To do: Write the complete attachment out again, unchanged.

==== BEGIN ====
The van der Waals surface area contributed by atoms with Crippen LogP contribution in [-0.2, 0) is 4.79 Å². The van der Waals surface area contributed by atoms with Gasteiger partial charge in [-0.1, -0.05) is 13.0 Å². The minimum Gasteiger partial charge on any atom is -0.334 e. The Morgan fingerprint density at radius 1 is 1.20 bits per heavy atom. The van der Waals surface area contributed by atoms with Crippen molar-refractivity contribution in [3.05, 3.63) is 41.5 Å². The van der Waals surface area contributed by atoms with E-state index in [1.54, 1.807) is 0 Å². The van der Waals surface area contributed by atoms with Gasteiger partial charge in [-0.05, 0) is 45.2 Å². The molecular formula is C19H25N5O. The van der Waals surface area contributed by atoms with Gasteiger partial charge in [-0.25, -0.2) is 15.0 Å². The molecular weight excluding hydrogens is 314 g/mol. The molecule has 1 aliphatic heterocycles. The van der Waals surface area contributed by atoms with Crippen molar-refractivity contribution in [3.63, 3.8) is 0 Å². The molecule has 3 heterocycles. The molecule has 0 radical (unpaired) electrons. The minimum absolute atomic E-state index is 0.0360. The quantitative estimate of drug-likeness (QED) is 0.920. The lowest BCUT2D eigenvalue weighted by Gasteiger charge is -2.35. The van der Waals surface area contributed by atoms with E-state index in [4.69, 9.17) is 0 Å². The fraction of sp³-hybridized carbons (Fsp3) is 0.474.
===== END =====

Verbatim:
The van der Waals surface area contributed by atoms with Crippen LogP contribution in [-0.2, 0) is 4.79 Å². The van der Waals surface area contributed by atoms with Gasteiger partial charge in [-0.1, -0.05) is 13.0 Å². The minimum Gasteiger partial charge on any atom is -0.334 e. The Morgan fingerprint density at radius 1 is 1.20 bits per heavy atom. The van der Waals surface area contributed by atoms with Crippen molar-refractivity contribution in [3.05, 3.63) is 41.5 Å². The van der Waals surface area contributed by atoms with E-state index in [1.54, 1.807) is 0 Å². The van der Waals surface area contributed by atoms with Gasteiger partial charge in [-0.05, 0) is 45.2 Å². The molecular formula is C19H25N5O. The van der Waals surface area contributed by atoms with Gasteiger partial charge in [-0.25, -0.2) is 15.0 Å². The molecular weight excluding hydrogens is 314 g/mol. The molecule has 1 aliphatic heterocycles. The van der Waals surface area contributed by atoms with Crippen molar-refractivity contribution in [3.63, 3.8) is 0 Å². The molecule has 3 heterocycles. The molecule has 0 radical (unpaired) electrons. The minimum absolute atomic E-state index is 0.0360. The quantitative estimate of drug-likeness (QED) is 0.920. The lowest BCUT2D eigenvalue weighted by Gasteiger charge is -2.35. The van der Waals surface area contributed by atoms with E-state index in [4.69, 9.17) is 0 Å². The fraction of sp³-hybridized carbons (Fsp3) is 0.474.